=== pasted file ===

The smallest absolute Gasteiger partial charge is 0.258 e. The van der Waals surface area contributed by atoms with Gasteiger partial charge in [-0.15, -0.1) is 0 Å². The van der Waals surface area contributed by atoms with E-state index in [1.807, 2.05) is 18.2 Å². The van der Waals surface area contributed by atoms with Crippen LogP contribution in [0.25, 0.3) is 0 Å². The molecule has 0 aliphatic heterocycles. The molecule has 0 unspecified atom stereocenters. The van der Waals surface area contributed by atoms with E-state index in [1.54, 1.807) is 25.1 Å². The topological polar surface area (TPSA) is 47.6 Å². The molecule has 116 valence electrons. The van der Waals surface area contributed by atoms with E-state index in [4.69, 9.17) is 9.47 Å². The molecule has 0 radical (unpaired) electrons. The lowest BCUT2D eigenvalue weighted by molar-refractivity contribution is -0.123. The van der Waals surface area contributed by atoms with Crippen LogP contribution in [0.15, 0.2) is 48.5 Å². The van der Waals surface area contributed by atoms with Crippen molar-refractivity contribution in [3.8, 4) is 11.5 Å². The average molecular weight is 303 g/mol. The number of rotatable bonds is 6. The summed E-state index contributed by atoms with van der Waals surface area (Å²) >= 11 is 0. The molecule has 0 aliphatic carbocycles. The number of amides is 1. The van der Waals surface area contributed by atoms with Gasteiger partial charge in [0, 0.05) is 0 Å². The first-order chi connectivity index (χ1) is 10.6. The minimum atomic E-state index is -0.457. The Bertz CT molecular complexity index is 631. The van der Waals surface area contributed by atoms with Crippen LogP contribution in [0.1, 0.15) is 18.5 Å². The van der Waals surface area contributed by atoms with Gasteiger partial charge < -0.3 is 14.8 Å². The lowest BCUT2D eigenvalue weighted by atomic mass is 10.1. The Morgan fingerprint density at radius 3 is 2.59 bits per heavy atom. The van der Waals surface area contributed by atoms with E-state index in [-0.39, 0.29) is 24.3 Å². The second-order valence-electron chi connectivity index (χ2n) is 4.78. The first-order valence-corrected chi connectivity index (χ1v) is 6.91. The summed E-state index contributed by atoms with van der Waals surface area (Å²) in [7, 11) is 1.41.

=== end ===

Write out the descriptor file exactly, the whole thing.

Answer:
The smallest absolute Gasteiger partial charge is 0.258 e. The van der Waals surface area contributed by atoms with Gasteiger partial charge in [-0.15, -0.1) is 0 Å². The van der Waals surface area contributed by atoms with E-state index in [1.807, 2.05) is 18.2 Å². The van der Waals surface area contributed by atoms with Crippen LogP contribution in [0.25, 0.3) is 0 Å². The molecule has 0 aliphatic heterocycles. The molecule has 0 unspecified atom stereocenters. The van der Waals surface area contributed by atoms with E-state index in [1.54, 1.807) is 25.1 Å². The topological polar surface area (TPSA) is 47.6 Å². The molecule has 116 valence electrons. The van der Waals surface area contributed by atoms with E-state index in [4.69, 9.17) is 9.47 Å². The molecule has 0 radical (unpaired) electrons. The lowest BCUT2D eigenvalue weighted by molar-refractivity contribution is -0.123. The van der Waals surface area contributed by atoms with Crippen LogP contribution in [0.15, 0.2) is 48.5 Å². The van der Waals surface area contributed by atoms with Crippen molar-refractivity contribution in [3.8, 4) is 11.5 Å². The average molecular weight is 303 g/mol. The number of rotatable bonds is 6. The summed E-state index contributed by atoms with van der Waals surface area (Å²) >= 11 is 0. The molecule has 0 aliphatic carbocycles. The number of amides is 1. The van der Waals surface area contributed by atoms with Gasteiger partial charge in [0, 0.05) is 0 Å². The first-order chi connectivity index (χ1) is 10.6. The minimum atomic E-state index is -0.457. The Bertz CT molecular complexity index is 631. The van der Waals surface area contributed by atoms with Crippen LogP contribution in [0.1, 0.15) is 18.5 Å². The van der Waals surface area contributed by atoms with Gasteiger partial charge < -0.3 is 14.8 Å². The lowest BCUT2D eigenvalue weighted by atomic mass is 10.1. The Morgan fingerprint density at radius 3 is 2.59 bits per heavy atom. The van der Waals surface area contributed by atoms with E-state index in [-0.39, 0.29) is 24.3 Å². The second-order valence-electron chi connectivity index (χ2n) is 4.78. The first-order valence-corrected chi connectivity index (χ1v) is 6.91. The summed E-state index contributed by atoms with van der Waals surface area (Å²) in [7, 11) is 1.41.